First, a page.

Budget bills sit on legislators' desks in the Assembly Chamber on Tuesday, March 26, 2013, in Albany.
The working poor, middle-class families, millionaires, employers and unemployed veterans would all be touched by New York's $135 billion budget expected to be adopted as early as Thursday night.
The Senate approved the budget at about 4 a.m. Wednesday in an all-night session. The Assembly took up the budget bills Thursday morning. Gov. Andrew Cuomo has already approved of the 2013-14 spending plan due by midnight Sunday, making it the third straight on-time budget if the Assembly finishes before then.
Among the highlights are:
— Raising the $7.25 hourly minimum wage to $8 an hour on Jan. 1; $8.75 a year later; and $9 a year after that. There would be no automatic increase tied to inflation as Assembly Speaker Sheldon Silver had sought. Employers hiring teenagers part-time will get a subsidy to help raise pay to the minimum wage.
— A tax rebate of about $350 for families with at least one child making $40,000 to $300,000. The checks won't flow, however, until October 2014, just before elections.
— Tax cuts including a rebate for employers who hire recent combat veterans in a measure sought by the Republicans and the Independent Democratic Conference. They include a $10,000 tax credit for hiring a veteran who joined the service after Sept. 11, 2001, and $15,000 credit for hiring disabled veterans.
— A second extension of the $2 billion temporary millionaire's tax. The income tax increase on those making $1 million and more isn't due to expire until 2014, but inclusion this year will avoid Cuomo and the lawmakers having to take up the measure during an election year. Cuomo and Senate Republicans first extended the tax in a special session in December 2011 after promising during the 2010 elections to reject the measure as a job killer and a bad message for New York to send to employers.
—Funding to pay for an additional competency test for teachers and to allow schools to choose to lengthen the school day and academic year. Another agreement will keep new teacher evaluations from lapsing, keeping them in force until a new school labor contract is negotiated.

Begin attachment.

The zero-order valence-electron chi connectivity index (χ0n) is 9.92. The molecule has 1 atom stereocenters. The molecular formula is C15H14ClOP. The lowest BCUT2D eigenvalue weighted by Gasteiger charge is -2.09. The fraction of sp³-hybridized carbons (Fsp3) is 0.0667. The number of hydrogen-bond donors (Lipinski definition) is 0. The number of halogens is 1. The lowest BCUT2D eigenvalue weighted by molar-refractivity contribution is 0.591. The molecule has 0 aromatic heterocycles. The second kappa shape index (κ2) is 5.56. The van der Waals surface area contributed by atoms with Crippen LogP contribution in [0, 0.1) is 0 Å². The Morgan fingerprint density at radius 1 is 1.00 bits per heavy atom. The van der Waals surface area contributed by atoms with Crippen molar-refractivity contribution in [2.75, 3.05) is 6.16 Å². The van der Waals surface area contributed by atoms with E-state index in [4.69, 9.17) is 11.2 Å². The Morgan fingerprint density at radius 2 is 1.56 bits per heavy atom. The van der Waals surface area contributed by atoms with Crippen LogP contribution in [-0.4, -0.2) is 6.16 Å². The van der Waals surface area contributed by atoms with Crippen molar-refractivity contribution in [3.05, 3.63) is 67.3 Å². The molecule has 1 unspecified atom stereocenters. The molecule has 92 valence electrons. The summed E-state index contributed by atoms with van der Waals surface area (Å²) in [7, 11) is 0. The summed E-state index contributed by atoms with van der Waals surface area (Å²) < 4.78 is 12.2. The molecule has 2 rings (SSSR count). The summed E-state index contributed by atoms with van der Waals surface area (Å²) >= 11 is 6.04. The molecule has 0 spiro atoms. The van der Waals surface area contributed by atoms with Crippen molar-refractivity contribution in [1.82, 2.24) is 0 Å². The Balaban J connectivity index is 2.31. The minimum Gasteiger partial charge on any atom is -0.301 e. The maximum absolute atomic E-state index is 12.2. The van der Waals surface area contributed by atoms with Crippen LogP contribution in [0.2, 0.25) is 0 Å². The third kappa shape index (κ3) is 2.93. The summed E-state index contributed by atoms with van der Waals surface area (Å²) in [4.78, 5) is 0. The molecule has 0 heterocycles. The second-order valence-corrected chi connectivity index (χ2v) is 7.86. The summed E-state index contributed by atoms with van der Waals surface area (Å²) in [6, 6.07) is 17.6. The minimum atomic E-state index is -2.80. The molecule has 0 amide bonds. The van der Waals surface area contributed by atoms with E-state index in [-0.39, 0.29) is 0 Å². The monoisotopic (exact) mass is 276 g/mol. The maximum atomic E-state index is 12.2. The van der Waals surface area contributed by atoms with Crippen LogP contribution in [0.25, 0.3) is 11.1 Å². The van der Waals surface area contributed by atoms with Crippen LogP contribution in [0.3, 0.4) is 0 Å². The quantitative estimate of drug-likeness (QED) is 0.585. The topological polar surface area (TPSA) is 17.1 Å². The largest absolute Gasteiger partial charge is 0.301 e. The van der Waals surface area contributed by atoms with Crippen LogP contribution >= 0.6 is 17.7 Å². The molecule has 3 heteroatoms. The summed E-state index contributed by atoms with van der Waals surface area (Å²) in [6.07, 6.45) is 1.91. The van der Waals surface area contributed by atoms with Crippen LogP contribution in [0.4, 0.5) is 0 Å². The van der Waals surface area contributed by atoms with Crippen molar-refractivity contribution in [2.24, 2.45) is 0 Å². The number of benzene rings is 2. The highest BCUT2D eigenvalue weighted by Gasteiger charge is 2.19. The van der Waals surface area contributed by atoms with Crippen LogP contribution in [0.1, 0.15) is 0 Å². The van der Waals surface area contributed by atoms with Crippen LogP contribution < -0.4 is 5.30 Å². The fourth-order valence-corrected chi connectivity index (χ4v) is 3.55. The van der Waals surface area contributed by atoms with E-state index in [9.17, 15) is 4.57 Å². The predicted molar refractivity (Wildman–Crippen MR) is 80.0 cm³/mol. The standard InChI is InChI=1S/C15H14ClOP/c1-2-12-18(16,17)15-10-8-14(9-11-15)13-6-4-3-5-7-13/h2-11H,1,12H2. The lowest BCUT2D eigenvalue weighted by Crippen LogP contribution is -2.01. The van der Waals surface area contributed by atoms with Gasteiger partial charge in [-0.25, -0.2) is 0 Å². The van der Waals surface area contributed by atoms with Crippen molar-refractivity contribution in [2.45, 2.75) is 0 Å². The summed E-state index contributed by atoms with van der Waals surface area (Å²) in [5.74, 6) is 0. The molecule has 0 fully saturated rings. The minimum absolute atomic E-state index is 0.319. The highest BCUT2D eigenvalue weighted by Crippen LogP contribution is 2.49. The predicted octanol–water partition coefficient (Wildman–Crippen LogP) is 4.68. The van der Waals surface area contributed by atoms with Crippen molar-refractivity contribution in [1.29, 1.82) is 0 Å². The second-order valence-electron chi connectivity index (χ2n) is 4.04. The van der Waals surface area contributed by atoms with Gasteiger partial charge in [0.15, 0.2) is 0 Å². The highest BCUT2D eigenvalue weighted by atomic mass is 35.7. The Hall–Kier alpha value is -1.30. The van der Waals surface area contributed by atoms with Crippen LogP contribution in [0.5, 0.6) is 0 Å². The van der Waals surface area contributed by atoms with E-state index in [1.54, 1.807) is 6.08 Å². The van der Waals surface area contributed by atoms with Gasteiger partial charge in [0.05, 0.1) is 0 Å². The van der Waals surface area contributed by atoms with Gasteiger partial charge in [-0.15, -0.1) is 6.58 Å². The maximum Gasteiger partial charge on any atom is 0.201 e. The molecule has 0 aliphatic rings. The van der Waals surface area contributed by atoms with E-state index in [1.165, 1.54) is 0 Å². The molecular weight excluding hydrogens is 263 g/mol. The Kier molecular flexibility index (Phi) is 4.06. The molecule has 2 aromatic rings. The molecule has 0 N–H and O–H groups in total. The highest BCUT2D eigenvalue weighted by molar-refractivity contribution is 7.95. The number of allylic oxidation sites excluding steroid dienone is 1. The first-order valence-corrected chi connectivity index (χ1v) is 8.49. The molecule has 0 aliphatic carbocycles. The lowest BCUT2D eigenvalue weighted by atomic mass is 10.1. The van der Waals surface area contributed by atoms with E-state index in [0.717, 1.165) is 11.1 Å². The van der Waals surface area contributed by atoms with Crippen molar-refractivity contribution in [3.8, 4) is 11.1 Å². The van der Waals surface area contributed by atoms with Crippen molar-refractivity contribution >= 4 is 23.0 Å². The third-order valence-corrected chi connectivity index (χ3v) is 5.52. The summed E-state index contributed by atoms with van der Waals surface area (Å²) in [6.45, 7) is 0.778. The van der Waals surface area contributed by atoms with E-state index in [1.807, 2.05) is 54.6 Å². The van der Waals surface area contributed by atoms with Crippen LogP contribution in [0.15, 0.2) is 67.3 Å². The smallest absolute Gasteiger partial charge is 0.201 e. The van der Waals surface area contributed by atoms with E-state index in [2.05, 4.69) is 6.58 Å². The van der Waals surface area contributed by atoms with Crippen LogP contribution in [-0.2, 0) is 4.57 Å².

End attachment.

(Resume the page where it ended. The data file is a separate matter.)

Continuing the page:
— Changes to the state's new gun control law. The bill was rushed into law a month after the Newtown, Conn., shootings and contains several errors and ambiguities that needed to be fixed. The budget suspends the April 15 date that would have outlawed the standard 10-bullet magazine. New York's measure outlaws magazines that carry more than seven bullets, but seven-bullet magazines aren't made. Another fix would exempt police and their high-capacity guns from the law and allow Hollywood to continue making violent movies and TV shows in New York, using weapons banned in the state.
Other issues have agreement or are near agreement but will be pushed to the remainder of the session that ends June 21. They are:
— Limitations on the New York City Police Department's practice of "stop and frisk," which supporters say cuts down on crime and opponents call a violation of civil rights. Cuomo has sought to limit this practice by decriminalizing small amounts of marijuana in public. He had sought to turn a misdemeanor for public display into a violation, the same charge for possession of small amounts of marijuana in private settings such as homes.
— Approval to let New York City use traffic cameras to record license plates of speeding cars.
Also important is what was left out of the budget after negotiations. That includes a $25 million "Dream Act" pushed by Latino lawmakers to provide state finance aid to illegal immigrants attending college. The budget also fails to reimburse New York City schools for $250 million they lost because they couldn't agree on a teacher evaluation system by a state-mandated deadline.